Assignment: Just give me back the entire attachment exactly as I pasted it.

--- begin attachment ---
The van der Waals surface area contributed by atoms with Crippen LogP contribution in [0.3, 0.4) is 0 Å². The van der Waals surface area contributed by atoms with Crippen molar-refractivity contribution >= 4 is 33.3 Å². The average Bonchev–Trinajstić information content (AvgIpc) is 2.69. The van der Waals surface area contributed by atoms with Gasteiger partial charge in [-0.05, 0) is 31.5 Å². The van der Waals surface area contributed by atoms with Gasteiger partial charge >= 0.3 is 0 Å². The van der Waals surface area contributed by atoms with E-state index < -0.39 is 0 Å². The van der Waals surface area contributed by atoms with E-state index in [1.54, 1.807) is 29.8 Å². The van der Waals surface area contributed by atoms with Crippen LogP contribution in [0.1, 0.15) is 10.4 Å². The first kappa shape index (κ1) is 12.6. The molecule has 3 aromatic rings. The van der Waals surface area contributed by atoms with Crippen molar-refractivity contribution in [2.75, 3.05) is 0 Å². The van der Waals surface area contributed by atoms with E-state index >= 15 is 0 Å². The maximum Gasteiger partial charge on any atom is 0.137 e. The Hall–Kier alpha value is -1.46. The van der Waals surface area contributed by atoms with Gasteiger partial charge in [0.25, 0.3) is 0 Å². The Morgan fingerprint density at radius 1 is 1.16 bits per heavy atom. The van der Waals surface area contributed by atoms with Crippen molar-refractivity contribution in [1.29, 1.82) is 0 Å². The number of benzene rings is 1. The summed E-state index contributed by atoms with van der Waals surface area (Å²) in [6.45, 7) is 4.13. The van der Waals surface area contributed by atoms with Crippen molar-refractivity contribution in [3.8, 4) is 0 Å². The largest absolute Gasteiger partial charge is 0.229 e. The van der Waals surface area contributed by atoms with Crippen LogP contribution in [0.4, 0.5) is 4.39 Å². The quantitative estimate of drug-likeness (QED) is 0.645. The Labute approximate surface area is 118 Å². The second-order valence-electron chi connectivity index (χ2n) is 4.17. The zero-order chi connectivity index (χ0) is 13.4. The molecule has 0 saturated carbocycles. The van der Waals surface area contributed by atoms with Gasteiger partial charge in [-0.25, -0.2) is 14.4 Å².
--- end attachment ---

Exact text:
The van der Waals surface area contributed by atoms with Crippen LogP contribution in [0.3, 0.4) is 0 Å². The van der Waals surface area contributed by atoms with Crippen molar-refractivity contribution >= 4 is 33.3 Å². The average Bonchev–Trinajstić information content (AvgIpc) is 2.69. The van der Waals surface area contributed by atoms with Gasteiger partial charge in [-0.05, 0) is 31.5 Å². The van der Waals surface area contributed by atoms with Gasteiger partial charge >= 0.3 is 0 Å². The van der Waals surface area contributed by atoms with E-state index < -0.39 is 0 Å². The van der Waals surface area contributed by atoms with E-state index in [1.54, 1.807) is 29.8 Å². The van der Waals surface area contributed by atoms with Crippen LogP contribution in [0.1, 0.15) is 10.4 Å². The first kappa shape index (κ1) is 12.6. The molecule has 3 aromatic rings. The van der Waals surface area contributed by atoms with Crippen molar-refractivity contribution in [2.75, 3.05) is 0 Å². The van der Waals surface area contributed by atoms with E-state index >= 15 is 0 Å². The maximum Gasteiger partial charge on any atom is 0.137 e. The Hall–Kier alpha value is -1.46. The van der Waals surface area contributed by atoms with Gasteiger partial charge in [0.25, 0.3) is 0 Å². The Morgan fingerprint density at radius 1 is 1.16 bits per heavy atom. The van der Waals surface area contributed by atoms with Crippen molar-refractivity contribution in [1.29, 1.82) is 0 Å². The number of benzene rings is 1. The summed E-state index contributed by atoms with van der Waals surface area (Å²) in [6.45, 7) is 4.13. The van der Waals surface area contributed by atoms with Crippen molar-refractivity contribution in [3.8, 4) is 0 Å². The largest absolute Gasteiger partial charge is 0.229 e. The van der Waals surface area contributed by atoms with Crippen LogP contribution in [0.4, 0.5) is 4.39 Å². The quantitative estimate of drug-likeness (QED) is 0.645. The Labute approximate surface area is 118 Å². The second-order valence-electron chi connectivity index (χ2n) is 4.17. The zero-order chi connectivity index (χ0) is 13.4. The molecule has 0 saturated carbocycles. The van der Waals surface area contributed by atoms with Gasteiger partial charge in [-0.25, -0.2) is 14.4 Å².